Israeli Arabs and Palestinian nationalism

Israel will need to face the question of how to respond to the growing Palestinian nationalism of her Arab citizens soon:

The Balad movement held a rally in support of former Knesset Member Azmi Bishara [see my previous posts here and here], who is under investigation for suspected collaboration with the enemy during the Second Lebanon War last summer…

“What is Bishara accused of? Collaborating with the enemy? Hizbullah isn’t our enemy, the Israeli occupation is the enemy. [PM Ehud] Olmert, [security service head Yuval] Diskin and [right-wing MK Avigdor] Lieberman the immigrant will not succeed in removing us from our land,” Hadash [Communist party] Secretary-General Ayman Auda said. — YNet

Another speaker was the head of the “Islamic Movement in Israel”, Sheikh Raed Salah. Salah, who recently incited Arabs to riot over the repairs to the Mughrabi Gate near the Temple mount, said that Israel was trying to expel Arab citizens from the state:

If the options before us are either to be kicked out or to die on this land – we will take the second option. We may be killed and jailed and we will not leave this land. At the end of the day, we will win…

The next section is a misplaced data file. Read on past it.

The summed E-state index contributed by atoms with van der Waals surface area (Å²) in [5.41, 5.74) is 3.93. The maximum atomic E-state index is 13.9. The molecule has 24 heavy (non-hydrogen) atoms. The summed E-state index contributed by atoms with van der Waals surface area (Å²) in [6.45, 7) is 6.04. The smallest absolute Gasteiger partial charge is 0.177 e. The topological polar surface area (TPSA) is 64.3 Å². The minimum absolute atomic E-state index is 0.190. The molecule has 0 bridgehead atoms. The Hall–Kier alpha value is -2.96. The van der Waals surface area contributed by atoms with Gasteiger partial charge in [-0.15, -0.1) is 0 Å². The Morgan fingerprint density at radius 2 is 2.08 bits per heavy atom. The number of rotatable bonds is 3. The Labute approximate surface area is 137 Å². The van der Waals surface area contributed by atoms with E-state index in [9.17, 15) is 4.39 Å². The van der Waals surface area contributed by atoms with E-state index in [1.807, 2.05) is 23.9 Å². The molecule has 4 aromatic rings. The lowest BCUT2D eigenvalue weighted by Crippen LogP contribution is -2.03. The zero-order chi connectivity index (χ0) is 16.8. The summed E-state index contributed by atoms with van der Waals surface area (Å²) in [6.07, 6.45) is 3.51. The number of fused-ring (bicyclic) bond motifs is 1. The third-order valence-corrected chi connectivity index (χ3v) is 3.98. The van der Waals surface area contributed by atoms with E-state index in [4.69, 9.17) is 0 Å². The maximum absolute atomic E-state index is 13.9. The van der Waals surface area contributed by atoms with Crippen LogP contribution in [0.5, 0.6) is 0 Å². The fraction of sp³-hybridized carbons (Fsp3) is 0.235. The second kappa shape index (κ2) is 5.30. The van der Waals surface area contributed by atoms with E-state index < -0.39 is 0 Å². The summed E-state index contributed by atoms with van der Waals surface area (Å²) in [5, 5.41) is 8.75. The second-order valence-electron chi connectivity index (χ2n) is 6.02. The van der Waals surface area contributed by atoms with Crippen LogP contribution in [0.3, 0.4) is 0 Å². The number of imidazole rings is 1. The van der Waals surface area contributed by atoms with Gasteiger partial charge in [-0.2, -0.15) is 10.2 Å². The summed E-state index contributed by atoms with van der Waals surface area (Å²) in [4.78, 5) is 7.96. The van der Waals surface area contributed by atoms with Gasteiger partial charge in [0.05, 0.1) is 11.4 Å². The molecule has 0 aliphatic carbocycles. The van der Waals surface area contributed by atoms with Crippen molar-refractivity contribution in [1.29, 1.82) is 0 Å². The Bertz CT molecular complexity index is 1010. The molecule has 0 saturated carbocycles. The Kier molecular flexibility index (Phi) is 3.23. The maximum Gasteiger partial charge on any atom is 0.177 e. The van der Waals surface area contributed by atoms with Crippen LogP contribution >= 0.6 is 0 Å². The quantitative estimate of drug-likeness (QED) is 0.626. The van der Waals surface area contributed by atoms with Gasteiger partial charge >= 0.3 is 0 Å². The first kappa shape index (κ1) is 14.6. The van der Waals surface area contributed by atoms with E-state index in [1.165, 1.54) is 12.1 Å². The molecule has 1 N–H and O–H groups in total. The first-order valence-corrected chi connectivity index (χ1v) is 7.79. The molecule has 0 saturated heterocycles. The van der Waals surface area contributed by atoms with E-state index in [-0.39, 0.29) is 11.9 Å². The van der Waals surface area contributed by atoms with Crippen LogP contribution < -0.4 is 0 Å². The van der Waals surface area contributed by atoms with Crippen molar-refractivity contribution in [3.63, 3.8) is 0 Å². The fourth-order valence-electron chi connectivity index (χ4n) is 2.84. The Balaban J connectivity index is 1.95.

As I’ve written before, there is a difference between guaranteeing equal rights to a minority and satisfying its nationalistic aspirations, especially when this nationalism directly contradicts the defining character of the state.

Israel is not going to kick the Arab minority out. But there are 22 Arab nations, 23 if you count the anarchic Palestinian state in Gaza. There is one Jewish state. Arab citizens of Israel will have to decide if they want to live as a minority in the Jewish state, where they may continue to demand equal rights (but not nationhood) or if they want to move to Palestine or another Arab nation. The option of continuing to live in Israel while fighting for its replacement by yet another an Arab state cannot be provided to them.

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One Response to “Israeli Arabs and Palestinian nationalism”

  1. Shalom Freedman says:

    Bishara does not come from nowhere. He was cultivated by the Israeli Jewish Left for years. His “Palestinianism’ was promoted and songs of Hallel were sung to him by the Meretz crowd.
    What happened to him is the product in part of an Israeli Jewish majority not knowing how to rule as a majority. We see this everywhere, in illegal Arab building not restrained, in turncoat Knesset members speaking the most vile anti- Israeli remarks abroad, in ‘Israeli Arabs’ inciting towards violence on the ‘Temple Mount.’
    All the benefits in economic social health terms which the Israeli( Palestinian) Arabs have from being Israelis are discounted by them when they work to undermine the State.
    If the Arab minority in Israel wishes to remain part of the State(and not be somehow negotiated to belonging politically to an Arab political entity) they have to change their fundamental attitude towards the Jewish state.
    As this seems unlikely the Jewish majority has to think of options for future negotiation in which the Arab minority will belong politically to another sovereignty , perhaps the Jordanian.